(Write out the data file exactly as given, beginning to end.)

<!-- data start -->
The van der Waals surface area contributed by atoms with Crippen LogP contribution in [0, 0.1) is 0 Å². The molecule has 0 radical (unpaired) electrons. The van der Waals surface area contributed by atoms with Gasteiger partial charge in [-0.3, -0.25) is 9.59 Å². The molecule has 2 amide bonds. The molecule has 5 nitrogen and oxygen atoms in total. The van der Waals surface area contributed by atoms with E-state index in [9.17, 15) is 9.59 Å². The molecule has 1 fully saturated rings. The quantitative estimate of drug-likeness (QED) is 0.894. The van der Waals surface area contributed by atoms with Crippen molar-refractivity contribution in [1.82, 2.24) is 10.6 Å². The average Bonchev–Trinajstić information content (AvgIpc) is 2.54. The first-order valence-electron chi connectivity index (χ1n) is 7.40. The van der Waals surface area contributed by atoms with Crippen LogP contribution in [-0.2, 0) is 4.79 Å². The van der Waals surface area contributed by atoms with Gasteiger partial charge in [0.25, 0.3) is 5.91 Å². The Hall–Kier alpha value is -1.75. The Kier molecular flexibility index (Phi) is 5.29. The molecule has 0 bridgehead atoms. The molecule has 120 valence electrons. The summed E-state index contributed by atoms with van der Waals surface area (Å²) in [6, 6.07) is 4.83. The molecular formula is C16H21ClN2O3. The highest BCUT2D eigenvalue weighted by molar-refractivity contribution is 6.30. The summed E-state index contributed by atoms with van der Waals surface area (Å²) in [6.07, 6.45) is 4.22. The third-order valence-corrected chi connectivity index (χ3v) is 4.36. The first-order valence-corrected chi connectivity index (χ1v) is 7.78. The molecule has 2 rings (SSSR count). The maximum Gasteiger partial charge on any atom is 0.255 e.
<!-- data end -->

The van der Waals surface area contributed by atoms with Crippen LogP contribution in [0, 0.1) is 0 Å². The molecule has 0 radical (unpaired) electrons. The van der Waals surface area contributed by atoms with Gasteiger partial charge in [-0.3, -0.25) is 9.59 Å². The molecule has 2 amide bonds. The molecule has 5 nitrogen and oxygen atoms in total. The van der Waals surface area contributed by atoms with E-state index in [9.17, 15) is 9.59 Å². The molecule has 1 fully saturated rings. The quantitative estimate of drug-likeness (QED) is 0.894. The van der Waals surface area contributed by atoms with Crippen molar-refractivity contribution in [1.82, 2.24) is 10.6 Å². The average Bonchev–Trinajstić information content (AvgIpc) is 2.54. The first-order valence-electron chi connectivity index (χ1n) is 7.40. The van der Waals surface area contributed by atoms with Crippen LogP contribution in [-0.2, 0) is 4.79 Å². The van der Waals surface area contributed by atoms with Gasteiger partial charge in [0.25, 0.3) is 5.91 Å². The Hall–Kier alpha value is -1.75. The Kier molecular flexibility index (Phi) is 5.29. The molecule has 0 bridgehead atoms. The molecule has 120 valence electrons. The summed E-state index contributed by atoms with van der Waals surface area (Å²) in [6, 6.07) is 4.83. The molecular formula is C16H21ClN2O3. The highest BCUT2D eigenvalue weighted by molar-refractivity contribution is 6.30. The summed E-state index contributed by atoms with van der Waals surface area (Å²) in [6.07, 6.45) is 4.22. The third-order valence-corrected chi connectivity index (χ3v) is 4.36. The first-order valence-corrected chi connectivity index (χ1v) is 7.78. The molecule has 2 rings (SSSR count). The maximum Gasteiger partial charge on any atom is 0.255 e.